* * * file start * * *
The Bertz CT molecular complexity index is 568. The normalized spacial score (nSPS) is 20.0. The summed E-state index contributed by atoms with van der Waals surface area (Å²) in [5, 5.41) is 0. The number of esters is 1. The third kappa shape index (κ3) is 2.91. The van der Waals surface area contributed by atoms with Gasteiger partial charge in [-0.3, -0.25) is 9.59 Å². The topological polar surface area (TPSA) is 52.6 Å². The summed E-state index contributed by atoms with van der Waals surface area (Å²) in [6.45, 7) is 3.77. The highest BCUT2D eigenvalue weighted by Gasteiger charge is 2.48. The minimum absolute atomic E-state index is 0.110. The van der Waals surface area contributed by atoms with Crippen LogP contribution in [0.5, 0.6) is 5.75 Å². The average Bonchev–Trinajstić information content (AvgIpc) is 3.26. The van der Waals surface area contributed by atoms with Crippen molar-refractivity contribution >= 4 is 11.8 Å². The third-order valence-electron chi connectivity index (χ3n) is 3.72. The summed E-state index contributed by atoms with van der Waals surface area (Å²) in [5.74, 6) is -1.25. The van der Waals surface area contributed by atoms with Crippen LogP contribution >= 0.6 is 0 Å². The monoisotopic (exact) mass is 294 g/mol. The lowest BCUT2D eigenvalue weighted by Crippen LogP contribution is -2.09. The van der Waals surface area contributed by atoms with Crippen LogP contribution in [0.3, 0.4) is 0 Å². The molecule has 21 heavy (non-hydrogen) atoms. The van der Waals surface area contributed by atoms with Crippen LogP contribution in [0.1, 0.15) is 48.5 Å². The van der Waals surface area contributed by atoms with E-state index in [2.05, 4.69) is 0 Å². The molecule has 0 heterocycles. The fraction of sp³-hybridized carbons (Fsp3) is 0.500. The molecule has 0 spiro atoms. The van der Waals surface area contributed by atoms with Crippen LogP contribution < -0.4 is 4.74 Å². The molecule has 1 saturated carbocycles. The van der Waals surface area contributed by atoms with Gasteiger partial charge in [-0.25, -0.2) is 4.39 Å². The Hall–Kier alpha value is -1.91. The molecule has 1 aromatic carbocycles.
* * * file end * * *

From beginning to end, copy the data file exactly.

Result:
The Bertz CT molecular complexity index is 568. The normalized spacial score (nSPS) is 20.0. The summed E-state index contributed by atoms with van der Waals surface area (Å²) in [5, 5.41) is 0. The number of esters is 1. The third kappa shape index (κ3) is 2.91. The van der Waals surface area contributed by atoms with Gasteiger partial charge in [-0.3, -0.25) is 9.59 Å². The topological polar surface area (TPSA) is 52.6 Å². The summed E-state index contributed by atoms with van der Waals surface area (Å²) in [6.45, 7) is 3.77. The highest BCUT2D eigenvalue weighted by Gasteiger charge is 2.48. The minimum absolute atomic E-state index is 0.110. The van der Waals surface area contributed by atoms with Crippen LogP contribution in [0.5, 0.6) is 5.75 Å². The average Bonchev–Trinajstić information content (AvgIpc) is 3.26. The van der Waals surface area contributed by atoms with Crippen molar-refractivity contribution >= 4 is 11.8 Å². The third-order valence-electron chi connectivity index (χ3n) is 3.72. The summed E-state index contributed by atoms with van der Waals surface area (Å²) in [5.74, 6) is -1.25. The van der Waals surface area contributed by atoms with Crippen LogP contribution >= 0.6 is 0 Å². The monoisotopic (exact) mass is 294 g/mol. The lowest BCUT2D eigenvalue weighted by Crippen LogP contribution is -2.09. The van der Waals surface area contributed by atoms with Crippen LogP contribution in [0.3, 0.4) is 0 Å². The molecule has 21 heavy (non-hydrogen) atoms. The van der Waals surface area contributed by atoms with Crippen LogP contribution in [0.1, 0.15) is 48.5 Å². The van der Waals surface area contributed by atoms with E-state index in [2.05, 4.69) is 0 Å². The molecule has 0 heterocycles. The fraction of sp³-hybridized carbons (Fsp3) is 0.500. The molecule has 0 spiro atoms. The van der Waals surface area contributed by atoms with Crippen LogP contribution < -0.4 is 4.74 Å². The molecule has 1 saturated carbocycles. The van der Waals surface area contributed by atoms with Gasteiger partial charge in [-0.25, -0.2) is 4.39 Å². The Hall–Kier alpha value is -1.91. The molecule has 1 aromatic carbocycles.